ABSENCE OF FINANCIAL INCENTIVES FOR TOURISM SECTOR RATTLES STAKEHOLDERS
‘We shall lobby the East African Legislative Assembly now because our own governments do not listen to us’ was the tenor of many stakeholders this correspondent was in touch with since the reading of the national budgets before the respective parliaments on Wednesday.
No sector specific incentives were visible in the budget outlines presented to the parliaments in Nairobi, Dodoma, Kampala, Kigali and Bujumbura, raising question marks within the sector if at all their finance ministries and the bureaucrats preparing budgets had understood the crucial importance to support a potential growth sector on all fronts.
‘Egypt and Tunisia are pouring money into tourism promotion presently as if there is no tomorrow’, one stakeholders told this correspondent, and ‘South Africa is riding high after last year’s successful World Cup and still spending more on promoting their sector. Especially Egypt and Tunisia are also from what we hear giving their tourism industries tax and duty breaks to attract more investments and we pay through the nose’. These sentiments went on across the region where hoteliers wanted to have duty concessions on imported capital goods not available within the East African Community to keep the rapidly rising construction and refurbishment costs under control while safari operators demanded that their vehicles should be put on the road without any duty payments, those becoming due when the vehicle after 3 or 4 years use is being sold on the open market.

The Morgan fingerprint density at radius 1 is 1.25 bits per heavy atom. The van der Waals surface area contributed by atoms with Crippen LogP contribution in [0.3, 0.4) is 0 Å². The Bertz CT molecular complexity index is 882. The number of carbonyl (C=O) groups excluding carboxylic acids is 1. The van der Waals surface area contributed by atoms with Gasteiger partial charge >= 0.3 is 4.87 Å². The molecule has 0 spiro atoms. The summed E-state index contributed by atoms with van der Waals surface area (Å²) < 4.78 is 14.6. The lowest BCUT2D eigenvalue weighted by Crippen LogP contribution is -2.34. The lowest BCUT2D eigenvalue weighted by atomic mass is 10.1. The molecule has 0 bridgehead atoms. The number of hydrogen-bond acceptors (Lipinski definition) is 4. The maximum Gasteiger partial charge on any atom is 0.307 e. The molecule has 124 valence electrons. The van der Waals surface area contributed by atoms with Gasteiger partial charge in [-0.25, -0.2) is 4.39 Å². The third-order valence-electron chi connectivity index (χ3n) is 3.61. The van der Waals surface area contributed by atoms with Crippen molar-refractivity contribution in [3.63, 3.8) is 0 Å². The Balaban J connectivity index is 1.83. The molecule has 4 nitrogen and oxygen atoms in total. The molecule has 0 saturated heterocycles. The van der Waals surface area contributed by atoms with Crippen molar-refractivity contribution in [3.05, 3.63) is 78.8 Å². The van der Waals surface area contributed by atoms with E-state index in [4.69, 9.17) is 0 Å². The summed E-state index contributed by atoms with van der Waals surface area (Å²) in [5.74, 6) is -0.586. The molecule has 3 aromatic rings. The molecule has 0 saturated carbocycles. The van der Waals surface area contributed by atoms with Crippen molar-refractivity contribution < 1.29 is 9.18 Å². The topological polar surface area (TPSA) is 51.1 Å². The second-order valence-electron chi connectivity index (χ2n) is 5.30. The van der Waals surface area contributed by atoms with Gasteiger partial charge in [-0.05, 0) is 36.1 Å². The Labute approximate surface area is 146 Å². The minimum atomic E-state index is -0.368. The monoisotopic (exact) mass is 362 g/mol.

Said an leading tourism trade association member from Nairobi: ‘I think our presentations and case studies we submitted to the finance officials dealing with our budget have not been understood. We will continue, through our Minister for Tourism, to lobby for greater recognition and respective incentives and rewards for our sector but must take the battle to Arusha now. We will discuss with EALA members the need to have a regional recommendation drawn up to once and for all sort out sector incentives. They should be long lasting and predictable, not come one year and go the next – imagine a hotel or resort being planned will take years to complete and yet incentives may expire half way through the project. Government can put special vehicle registration license plates on our safari cars, transfer busses, but this also is important for boats and yachts to attract tourists to the water front in Mombasa where they can hire boats to go out sailing, and it also is important for the deep sea fishing industry where again duties are a big part of the investment into new equipment. There is much to be done and as we grow into a full open market in East Africa our sector aims to become the number one for job creation, forex earnings, investments and future revenues.’
Valid comments for all the right reasons, but at least here in Uganda, where officials still tend to think ‘tourism happens’ it is the right avenue to pursue and start lobbying the EALA members to finally get an open ear and support at regional level for putting the sector right and on a path to future growth and prosperity.
Watch this space.